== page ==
Wednesday, April 16, 2014
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Looking back at first six months of 2013 in the lakecity

Williams Lake Tribune


Looking back, 2013 has had its share of news stories for the year here in the Cariboo Chilcotin.

The year kicked off on a sour note with school board trustees announcing the closures of two beloved elementary schools and the consolidation of our local high schools much to the protest of teachers, parents and students.

Meanwhile the City of Williams Lake had its own share of troubles.

The city’s year started off with a fire protection dispute stretching over the holidays with the Cariboo Regional District, as well as city labour disputes and a change of heart in hiring a CAO, not to mention a little rebranding controversy.

It was also an election year provincially, and we all bared witness to the surprise majority victory won by Christy Clark and her Liberal government after months of campaigning.

In the local forest industry, West Fraser announced plans to upgrade its Williams Lake sawmill planer to the tune of $25 million.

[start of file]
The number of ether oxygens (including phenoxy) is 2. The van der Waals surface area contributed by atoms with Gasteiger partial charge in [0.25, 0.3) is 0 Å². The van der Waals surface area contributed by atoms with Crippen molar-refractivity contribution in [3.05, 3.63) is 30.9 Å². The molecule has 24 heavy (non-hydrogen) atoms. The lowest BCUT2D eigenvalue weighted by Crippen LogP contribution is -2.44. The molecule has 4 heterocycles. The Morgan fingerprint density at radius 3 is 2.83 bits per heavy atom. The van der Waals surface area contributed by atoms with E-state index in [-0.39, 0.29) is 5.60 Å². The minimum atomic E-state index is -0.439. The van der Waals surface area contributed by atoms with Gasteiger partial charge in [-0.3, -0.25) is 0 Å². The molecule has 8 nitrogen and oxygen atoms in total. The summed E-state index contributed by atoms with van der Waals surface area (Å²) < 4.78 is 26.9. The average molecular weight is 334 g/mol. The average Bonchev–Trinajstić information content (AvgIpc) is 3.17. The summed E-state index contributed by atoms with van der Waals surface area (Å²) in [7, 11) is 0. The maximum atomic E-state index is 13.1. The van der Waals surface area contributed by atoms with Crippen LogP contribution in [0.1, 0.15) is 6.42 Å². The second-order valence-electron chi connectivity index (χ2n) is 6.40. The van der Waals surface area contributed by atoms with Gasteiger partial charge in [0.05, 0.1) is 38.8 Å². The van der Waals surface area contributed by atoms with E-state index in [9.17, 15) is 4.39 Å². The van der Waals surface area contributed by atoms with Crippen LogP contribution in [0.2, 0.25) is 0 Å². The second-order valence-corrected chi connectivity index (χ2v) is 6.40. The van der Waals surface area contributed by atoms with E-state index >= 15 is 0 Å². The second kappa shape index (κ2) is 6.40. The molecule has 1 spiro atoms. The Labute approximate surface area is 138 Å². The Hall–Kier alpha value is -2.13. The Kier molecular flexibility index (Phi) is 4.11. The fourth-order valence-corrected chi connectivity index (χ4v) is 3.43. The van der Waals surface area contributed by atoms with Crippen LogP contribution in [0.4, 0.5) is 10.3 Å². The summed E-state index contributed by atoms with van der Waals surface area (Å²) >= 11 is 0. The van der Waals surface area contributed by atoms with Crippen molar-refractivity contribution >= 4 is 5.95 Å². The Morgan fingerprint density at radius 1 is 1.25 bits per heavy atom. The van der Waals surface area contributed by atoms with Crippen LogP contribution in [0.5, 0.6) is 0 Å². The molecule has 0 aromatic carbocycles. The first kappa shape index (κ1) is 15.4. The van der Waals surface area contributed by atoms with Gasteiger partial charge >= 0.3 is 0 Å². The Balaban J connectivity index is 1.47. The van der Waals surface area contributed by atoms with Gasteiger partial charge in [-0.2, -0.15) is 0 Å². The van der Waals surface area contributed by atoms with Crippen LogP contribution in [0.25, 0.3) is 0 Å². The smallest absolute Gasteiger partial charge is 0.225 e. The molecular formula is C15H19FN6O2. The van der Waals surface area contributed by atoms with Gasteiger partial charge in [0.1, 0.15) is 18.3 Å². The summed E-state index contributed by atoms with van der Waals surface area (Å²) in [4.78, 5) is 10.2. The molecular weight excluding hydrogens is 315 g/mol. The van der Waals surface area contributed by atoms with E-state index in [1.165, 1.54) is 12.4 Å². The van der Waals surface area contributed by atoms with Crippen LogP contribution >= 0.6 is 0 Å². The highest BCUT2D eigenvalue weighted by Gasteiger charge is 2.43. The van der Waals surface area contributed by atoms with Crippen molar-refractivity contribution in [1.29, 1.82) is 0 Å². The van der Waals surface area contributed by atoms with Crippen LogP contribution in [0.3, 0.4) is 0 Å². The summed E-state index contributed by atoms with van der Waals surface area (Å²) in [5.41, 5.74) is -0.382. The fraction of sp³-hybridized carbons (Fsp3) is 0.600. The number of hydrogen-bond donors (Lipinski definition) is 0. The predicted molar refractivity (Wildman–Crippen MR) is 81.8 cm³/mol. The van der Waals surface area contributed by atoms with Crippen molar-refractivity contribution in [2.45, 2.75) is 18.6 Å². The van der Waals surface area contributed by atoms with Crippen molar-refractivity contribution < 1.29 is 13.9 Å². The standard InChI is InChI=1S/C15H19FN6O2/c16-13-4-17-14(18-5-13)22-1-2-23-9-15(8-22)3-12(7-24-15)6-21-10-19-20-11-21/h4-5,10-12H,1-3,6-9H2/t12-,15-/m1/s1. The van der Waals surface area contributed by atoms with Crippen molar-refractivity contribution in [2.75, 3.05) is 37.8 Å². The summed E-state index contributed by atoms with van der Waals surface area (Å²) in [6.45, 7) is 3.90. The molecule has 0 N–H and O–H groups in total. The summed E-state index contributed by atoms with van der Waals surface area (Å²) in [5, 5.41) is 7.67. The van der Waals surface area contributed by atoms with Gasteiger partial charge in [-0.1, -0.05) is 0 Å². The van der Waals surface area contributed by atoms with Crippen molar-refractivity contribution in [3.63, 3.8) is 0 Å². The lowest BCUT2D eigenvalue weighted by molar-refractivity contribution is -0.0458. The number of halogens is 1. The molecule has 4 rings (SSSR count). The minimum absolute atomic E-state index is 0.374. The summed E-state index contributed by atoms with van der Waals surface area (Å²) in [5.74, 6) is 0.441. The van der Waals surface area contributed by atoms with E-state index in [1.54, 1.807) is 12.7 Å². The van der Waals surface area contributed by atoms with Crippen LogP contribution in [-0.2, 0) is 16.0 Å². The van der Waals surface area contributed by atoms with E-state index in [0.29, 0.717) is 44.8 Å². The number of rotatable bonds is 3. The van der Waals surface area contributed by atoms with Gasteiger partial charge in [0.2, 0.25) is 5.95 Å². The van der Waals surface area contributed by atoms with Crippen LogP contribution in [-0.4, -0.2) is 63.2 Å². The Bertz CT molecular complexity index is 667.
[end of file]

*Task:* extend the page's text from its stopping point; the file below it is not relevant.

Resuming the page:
Thompson Rivers University North campus received more than $1 million from the government to support skills training.

Much to the delight of hockey fans the Williams Lake Stampeders brought home the Coy Cup last spring for the second year in a row.

Let’s hope it will be a three-peat since we are hosting the cup in 2014.

Truth and Reconciliation hearings were held in the lakecity in May, allowing area First Nations a chance to share their heartbreaking stories of attending residential schools and the aftermath that has followed in their lives as a result.

The events were part of the Truth and Reconciliation Commission of Canada, however, Williams Lake and First Nations leaders took the opportunity to a whole other level with the St. Joseph’s Mission Residential School Commemoration Project — an emotional journey intended to begin the healing between First Nations and non-First Nations locally.

Ironically, just a few months later the federal review panel came to town to hear from those for and against the New Prosperity Mine proposal.

The mine faced strong opposition from First Nations, and support from local business leaders.

And that just takes us to June!

See our Jan. 3 edition for continuing coverage of our Year in Review.

Whatever Trevor

Dis is Trevor.

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